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Hulu sides with Flash over HTML5, updates existing site

updated 03:25 pm EDT, Thu May 13, 2010

Wei: Technology 'not ready yet'

Hulu -- the TV streaming service owned by ABC, NBC and Fox -- will not be switching to HTML5 anytime soon, according to the company's product VP, Eugene Wei. "We continue to monitor developments on HTML5, but as of now it doesn't yet meet all of our customers' needs," Wei writes in a blog post. "Our player doesn't just simply stream video, it must also secure the content, handle reporting for our advertisers, render the video using a high performance codec to ensure premium visual quality, communicate back with the server to determine how long to buffer and what bitrate to stream, and dozens of other things that aren't necessarily visible to the end user."

"Not all video sites have these needs, but for our business these are all important and often contractual requirements," the VP concludes.

The post has since been removed, but is likely a response to increasing pressure to support Apple handhelds, namely the iPad. The iPhone OS is incapable of playing Flash content, and so depends on either HTML5 or dedicated apps for video. Networks like CBS have already begun streaming some video in HTML5, but Wei's claims suggest that Hulu will go the dedicated route if it wants to support Apple in the near future.

Mentioned in the VP's post, in fact, is a new custom Flash player, equipped with adaptive bitrate streaming, normalization for ad volume, and a larger video window that shows controls only when mousing over. A variety of interface tweaks have been made as well, such as the addition of preview thumbnails for seek, and alternate closed captioning styles. The rest of Hulu is being upgraded with revised homepages, personalized recommendations and the insertion of survey questions in place of some ads.

by MacNN Staff




  1. c4rlob

    Joined: Dec 1969


    So Hulu should work in any browser with Flash?

    ...including any mobile device web browser with Flash?

  1. johnblack

    Joined: Dec 1969


    old news

    They've been clear about their feelings toward HTML5 for awhile. I read about this back in March on MacDaddyNews.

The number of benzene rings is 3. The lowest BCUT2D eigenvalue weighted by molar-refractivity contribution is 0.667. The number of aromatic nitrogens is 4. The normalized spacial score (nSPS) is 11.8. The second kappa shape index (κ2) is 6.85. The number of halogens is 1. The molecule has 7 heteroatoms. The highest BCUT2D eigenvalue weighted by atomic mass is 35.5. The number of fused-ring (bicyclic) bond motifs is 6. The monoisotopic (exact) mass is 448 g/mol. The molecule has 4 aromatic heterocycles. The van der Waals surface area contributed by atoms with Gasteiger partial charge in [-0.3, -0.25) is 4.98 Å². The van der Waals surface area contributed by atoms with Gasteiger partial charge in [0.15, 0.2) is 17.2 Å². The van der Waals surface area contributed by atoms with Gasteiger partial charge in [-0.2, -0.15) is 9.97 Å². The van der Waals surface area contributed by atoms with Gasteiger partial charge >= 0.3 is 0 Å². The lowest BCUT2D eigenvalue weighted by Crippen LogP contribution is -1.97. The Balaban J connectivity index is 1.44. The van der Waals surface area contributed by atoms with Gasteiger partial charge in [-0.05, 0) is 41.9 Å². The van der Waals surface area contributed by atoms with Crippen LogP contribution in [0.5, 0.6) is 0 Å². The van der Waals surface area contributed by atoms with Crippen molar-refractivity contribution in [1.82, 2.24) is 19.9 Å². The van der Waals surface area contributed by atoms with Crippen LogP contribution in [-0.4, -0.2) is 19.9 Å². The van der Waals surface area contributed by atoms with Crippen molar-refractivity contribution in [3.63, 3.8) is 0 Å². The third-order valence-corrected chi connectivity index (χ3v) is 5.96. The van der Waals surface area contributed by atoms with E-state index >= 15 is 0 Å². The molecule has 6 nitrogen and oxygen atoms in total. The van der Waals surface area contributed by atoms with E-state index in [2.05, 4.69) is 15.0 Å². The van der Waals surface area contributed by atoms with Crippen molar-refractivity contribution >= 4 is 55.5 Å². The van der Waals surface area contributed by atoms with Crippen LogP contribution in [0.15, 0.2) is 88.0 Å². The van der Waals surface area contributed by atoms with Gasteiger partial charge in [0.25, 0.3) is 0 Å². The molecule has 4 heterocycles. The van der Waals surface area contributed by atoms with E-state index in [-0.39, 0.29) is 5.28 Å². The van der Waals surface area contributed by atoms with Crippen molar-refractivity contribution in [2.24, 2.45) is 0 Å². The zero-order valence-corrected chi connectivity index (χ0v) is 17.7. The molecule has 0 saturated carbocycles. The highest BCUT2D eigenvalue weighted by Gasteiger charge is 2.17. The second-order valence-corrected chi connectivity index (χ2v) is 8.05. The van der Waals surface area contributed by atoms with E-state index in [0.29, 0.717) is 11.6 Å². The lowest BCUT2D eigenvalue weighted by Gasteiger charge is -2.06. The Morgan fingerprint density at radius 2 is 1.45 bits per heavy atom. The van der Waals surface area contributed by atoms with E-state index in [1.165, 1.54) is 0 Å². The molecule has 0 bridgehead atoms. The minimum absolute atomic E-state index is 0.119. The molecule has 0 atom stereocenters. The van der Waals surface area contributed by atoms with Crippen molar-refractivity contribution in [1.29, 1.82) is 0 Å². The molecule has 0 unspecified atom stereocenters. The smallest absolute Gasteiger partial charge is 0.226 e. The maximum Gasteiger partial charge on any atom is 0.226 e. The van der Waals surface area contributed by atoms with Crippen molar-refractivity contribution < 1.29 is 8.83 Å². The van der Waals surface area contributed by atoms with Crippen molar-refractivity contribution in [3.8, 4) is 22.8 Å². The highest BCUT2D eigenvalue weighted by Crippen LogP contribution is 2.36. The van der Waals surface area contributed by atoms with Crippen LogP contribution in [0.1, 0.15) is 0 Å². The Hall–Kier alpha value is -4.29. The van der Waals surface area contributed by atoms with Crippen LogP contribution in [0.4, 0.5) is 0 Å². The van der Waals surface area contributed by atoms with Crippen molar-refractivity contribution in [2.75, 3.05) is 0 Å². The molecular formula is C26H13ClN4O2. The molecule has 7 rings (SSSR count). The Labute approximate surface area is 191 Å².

1. testudo

    Joined: Dec 1969



    This makes no sense. Maybe they need to talk to Steve. Because Steve says everyone should go to HTML5, and it does everything they need. (Need being 'playing video'. Everything else is just crappy options and wishes from their providers - who cares about that...)

  1. pt123

    Joined: Dec 1969



    I am happy as long as it is still free.

  1. iphonerulez

    Joined: Dec 1969


    I like using Hulu so I'll just have to continue

    using it on the desktop only. I don't suspect them of having an ulterior motive and I'll take what they say at face value. I'm not calling them liars or accusing them of being lazy or colluding with Adobe. If that's how they want to handle their site, then that's up to them. I'm not telling them that they're holding back the internet. They have a good site, but they're not the only source of videos on the net. Maybe it will take some time for them find other ways of managing statistics and security. I don't know their specific needs but maybe Flash way is the easiest for them.

    As an end user I'm also only interested in "playing video" and not all that other "server side" c*** that goes along with it.

  1. nat

    Joined: Dec 1969


    please explain to me

    what is good about hulu? from what i can tell it has a really crappy movie selection and a few tv episodes and a whole bunch of tv clips. am i missing something about this site?

    (i realize this has nothing to do with flash/html5)

  1. Darchmare

    Joined: Dec 1969


    This, of course...

    ...does not prevent them from writing native code for various devices to do what they need - without the need for Flash.

    HTML5 can't do what they want, but Objective C sure can.

  1. cmoney

    Joined: Dec 1969


    Re: This of course

    sure, if you want to talk about incredibly proprietary solutions....

  1. coffeetime

    Joined: Dec 1969



    It's not always a practical thing to convert to HTML5. Majority of entertainment related sites are built with Flash. So far HTML5's interactive ability is not that impressive comparing to Flash.

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